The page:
The subjoined salutation is strikingly instructive. Not from the Apocalyptic Babylon did Peter write, but from the great ruined city in the East, to which Jews strangely clung, when the natives migrated elsewhere. Many Jews still lived there as they did for hundreds of years after as before, and there had a famous school of Rabbinical lore, which issued in their most copious Talmud completed about 500, A.D. There, it appears, Kephas led about a sister wife, like the other apostles and the brethren of our Lord (1 Cor. 9:5, 65Have we not power to lead about a sister, a wife, as well as other apostles, and as the brethren of the Lord, and Cephas? 6Or I only and Barnabas, have not we power to forbear working? (1 Corinthians 9:5‑6)); as scripture fails not to inform us, and thus gives the lie to the false and demoralizing tradition which Romanism prefers to the plain and holy word of God. For this seems the real bearing of “the co-elect sister in Babylon” who salutes those addressed, no less than Mark his son.
The apostle, we see, was careful not to speak of “the church” as such in either of his Epistles: they are essentially individual in their character. It was an oversight, therefore, to interpolate “the church,” even in italics. We have no ground to think there was an assembly there, and can readily conceive that the apostle (with his wife, and Mark caring in love for them both in advanced age) should yearn to impart the gospel to the benighted Jews, so, dear to him in that distant quarter, far away from the fabulous Episcopate of which tradition dreamed in the West. How forced and unnatural to borrow from the future symbol of John in Rev. 17 for an epistle so simple, fervent, and matter of fact, as this of Peter unquestionably is!
Assuredly, too, one likes to think of Mark in happy and devoted service, as none other than he whose early failure is recorded when he ventured in zeal beyond his then faith to accompany Barnabas and Saul on their first circuit among the Gentiles. If he then so soon grew weary or discouraged, he at a later day, when it was peculiarly sweet to the apostle of nations, became serviceable to him for ministry (2 Tim. 4:1111Only Luke is with me. Take Mark, and bring him with thee: for he is profitable to me for the ministry. (2 Timothy 4:11)), and even before this had won back his confidence (Col. 4:1010Aristarchus my fellowprisoner saluteth you, and Marcus, sister's son to Barnabas, (touching whom ye received commandments: if he come unto you, receive him;) (Colossians 4:10)). As his mother's house had been a house of prayer, when his spiritual father's life was in extreme danger, he is now the attendant on those so long dear to him, and shares their visit of love for the gospel's sake as well as the saints, where of old their forefathers had been sent in captivity. Any other Mark, like any other Silas, we might expect to be distinguished from each of those familiar to us in scripture; whereas those we have already known appear in this new phase with emphatic propriety.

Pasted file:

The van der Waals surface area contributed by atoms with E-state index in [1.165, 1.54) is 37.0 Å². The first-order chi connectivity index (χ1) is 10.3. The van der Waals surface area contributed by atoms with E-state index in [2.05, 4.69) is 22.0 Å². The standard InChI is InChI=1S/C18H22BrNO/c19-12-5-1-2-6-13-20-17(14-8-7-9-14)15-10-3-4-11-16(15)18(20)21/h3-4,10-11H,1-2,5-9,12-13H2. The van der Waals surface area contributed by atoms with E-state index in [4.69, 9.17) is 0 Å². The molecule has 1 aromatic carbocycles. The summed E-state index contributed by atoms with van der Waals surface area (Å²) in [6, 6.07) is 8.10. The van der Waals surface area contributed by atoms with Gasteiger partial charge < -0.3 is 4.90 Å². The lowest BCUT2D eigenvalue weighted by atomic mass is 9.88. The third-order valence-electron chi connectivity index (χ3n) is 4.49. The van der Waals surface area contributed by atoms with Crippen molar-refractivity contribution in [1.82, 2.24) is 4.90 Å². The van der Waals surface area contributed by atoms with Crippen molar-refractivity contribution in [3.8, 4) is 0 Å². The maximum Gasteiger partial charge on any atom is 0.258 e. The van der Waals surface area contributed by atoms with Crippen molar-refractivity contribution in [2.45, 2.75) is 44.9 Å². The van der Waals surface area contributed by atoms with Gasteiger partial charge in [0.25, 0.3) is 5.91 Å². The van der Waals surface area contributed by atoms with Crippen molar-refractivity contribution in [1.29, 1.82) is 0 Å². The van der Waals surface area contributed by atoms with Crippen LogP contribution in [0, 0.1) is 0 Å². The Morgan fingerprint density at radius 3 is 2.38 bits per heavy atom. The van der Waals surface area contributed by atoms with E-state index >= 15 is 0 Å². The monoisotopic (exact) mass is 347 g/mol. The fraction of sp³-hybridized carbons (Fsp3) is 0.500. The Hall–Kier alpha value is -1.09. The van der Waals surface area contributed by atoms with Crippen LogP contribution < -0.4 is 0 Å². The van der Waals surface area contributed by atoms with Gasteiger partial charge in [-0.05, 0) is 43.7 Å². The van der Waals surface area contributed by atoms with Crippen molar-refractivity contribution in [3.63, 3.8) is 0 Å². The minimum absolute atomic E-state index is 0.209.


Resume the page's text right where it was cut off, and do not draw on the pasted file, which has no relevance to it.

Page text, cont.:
It was meet in this world of selfishness and sin for the apostle Paul to invite the saints in Rome, Corinth, and Thessalonica to salute one another with a holy kiss; and not less so that Peter should bid the Christian Jews, scattered in lands devoted to dark paganism, salute one another with a kiss of love. The affections are apt to grow cold, as the world's spirit prevails; and Jews needed the intimation as well as Greeks and Romans.
And how precious is “peace” as the suited portion to us all that are in Christ! How unseemly among such is difference and dispute, self-seeking, and strife! Were Christ the object as He is entitled to be, these things could not be. Peter had not forgotten His words, so welcome to their hearts on the resurrection day, “Peace to you; and having said this He showed them His hands and His side. The disciples rejoiced therefore, having seen the Lord. He said therefore again to them, Peace to you: as the Father sent me forth, I also send you.”